# The OfficeJet printer can copy Maria's dissertation in 16 min. The LaserJet printer can copy the same document in 18 min. If the two machines work​ together, how long would they take to copy the​ dissertation?

Apr 24, 2018

If the two printers divide the work, it will take them about 8.47 minutes (= 8 minutes 28 seconds) to complete the job.

#### Explanation:

Let the number of pages in Maria's dissertation = $n$.

Let's assume that we will split her dissertation into two parts. One part, we will have printed by the Office Jet, and the remaining part we will have printed by the Laser Jet. Let

$x$ = the number of pages that we will have printed by the Office Jet

This means that we will have $n - x$ pages printed by the Laser Jet.

The time it takes the Office Jet to print a page is $\frac{16}{n}$ minutes per page.

The time it takes the Laser Jet to print a page is $\frac{18}{n}$ minutes per page.

The time it takes the Office Jet to print $x$ pages is $\frac{16}{n} x$ minutes.

The time it takes the Laser Jet to print $n - x$ pages is $\frac{18}{n} \left(n - x\right)$ minutes.

We want to divide the job between the two printers in such a way that they each take the same time to print the pages assigned to them. Therefore, we can write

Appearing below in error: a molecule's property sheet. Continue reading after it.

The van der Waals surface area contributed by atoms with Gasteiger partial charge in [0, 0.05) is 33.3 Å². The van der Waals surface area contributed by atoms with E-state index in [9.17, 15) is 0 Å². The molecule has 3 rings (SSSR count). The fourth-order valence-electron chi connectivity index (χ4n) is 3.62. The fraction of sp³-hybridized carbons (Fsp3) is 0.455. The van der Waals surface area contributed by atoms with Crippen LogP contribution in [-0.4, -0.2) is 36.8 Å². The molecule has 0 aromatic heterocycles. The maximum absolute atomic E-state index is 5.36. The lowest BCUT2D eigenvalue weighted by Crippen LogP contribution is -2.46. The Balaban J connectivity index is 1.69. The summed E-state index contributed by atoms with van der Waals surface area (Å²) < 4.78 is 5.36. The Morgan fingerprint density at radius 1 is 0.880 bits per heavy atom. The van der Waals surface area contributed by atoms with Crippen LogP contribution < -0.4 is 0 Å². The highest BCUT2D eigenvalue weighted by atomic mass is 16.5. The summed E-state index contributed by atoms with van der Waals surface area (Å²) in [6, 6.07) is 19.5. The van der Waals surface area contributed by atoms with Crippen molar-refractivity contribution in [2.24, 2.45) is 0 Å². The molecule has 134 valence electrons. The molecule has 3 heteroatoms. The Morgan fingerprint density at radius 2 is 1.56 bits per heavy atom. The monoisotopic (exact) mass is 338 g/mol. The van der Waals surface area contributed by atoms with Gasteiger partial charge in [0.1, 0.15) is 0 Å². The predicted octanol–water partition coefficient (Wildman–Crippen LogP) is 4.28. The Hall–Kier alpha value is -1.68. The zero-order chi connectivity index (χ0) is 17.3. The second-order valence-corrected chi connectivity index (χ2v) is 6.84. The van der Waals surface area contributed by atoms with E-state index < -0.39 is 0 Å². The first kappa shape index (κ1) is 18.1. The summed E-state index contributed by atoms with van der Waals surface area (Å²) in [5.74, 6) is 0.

$\frac{16}{n} x = \frac{18}{n} \left(n - x\right)$

$16 x = 18 \left(n - x\right)$

$16 x = 18 n - 18 x$

$34 x - 18 n$

$\frac{x}{n} = \frac{18}{34} = \frac{9}{17}$

As we noted above, the time it takes for the Office Jet to print its pages is

$\frac{16}{n} x = 16 \left(\frac{x}{n}\right) = 16 \left(\frac{9}{17}\right) = \frac{144}{17} \approx 8.47$ minutes

This is about 8 minutes and 28 seconds.

Note that this is the same amount of time it takes the Laser Jet to print its pages. As we noted above, the time it takes for the Laser Jet to print its pages is

$\frac{18}{n} \left(n - x\right) = 18 \left(1 - \frac{x}{n}\right) = 18 \left(1 - \frac{9}{17}\right) = 18 \left(\frac{8}{17}\right) = \frac{144}{17}$.

Apr 24, 2018

$8.47$min.

#### Explanation:

The combined time will be slightly less that the arithmetic mean of the 'half' time of the two (8.50) because the faster printer will print more than one-half of the document.

Taking an arbitrary length of 100 pages to avoid too many variables (it works out the same either way), we have the first rate as:
${R}_{1} = \frac{100}{16} = 6.25$
And the second rate as:
${R}_{2} = \frac{100}{18} = 5.55$

The combined rate is thus 11.75, and the time to print 100 pages would be:
$\frac{100}{11.75} = 8.47$min.

In general then,
${R}_{1} = \frac{P}{T} _ 1$ ; ${R}_{2} = \frac{P}{T} _ 2$ ; $\frac{P}{{R}_{1} + {R}_{2}} = {T}_{3}$

We can remove the arbitrary "P" with either original expression.
${R}_{1} = \frac{P}{T} _ 1$ ; $P = {R}_{1} \times {T}_{1}$

$\frac{{R}_{1} \times {T}_{1}}{{R}_{1} + {R}_{2}} = {T}_{3} = \frac{{R}_{2} \times {T}_{2}}{{R}_{1} + {R}_{2}}$
But, that only works when you know the rate in the first place, and that is scalable over any range, so picking an arbitrary number of pages works well.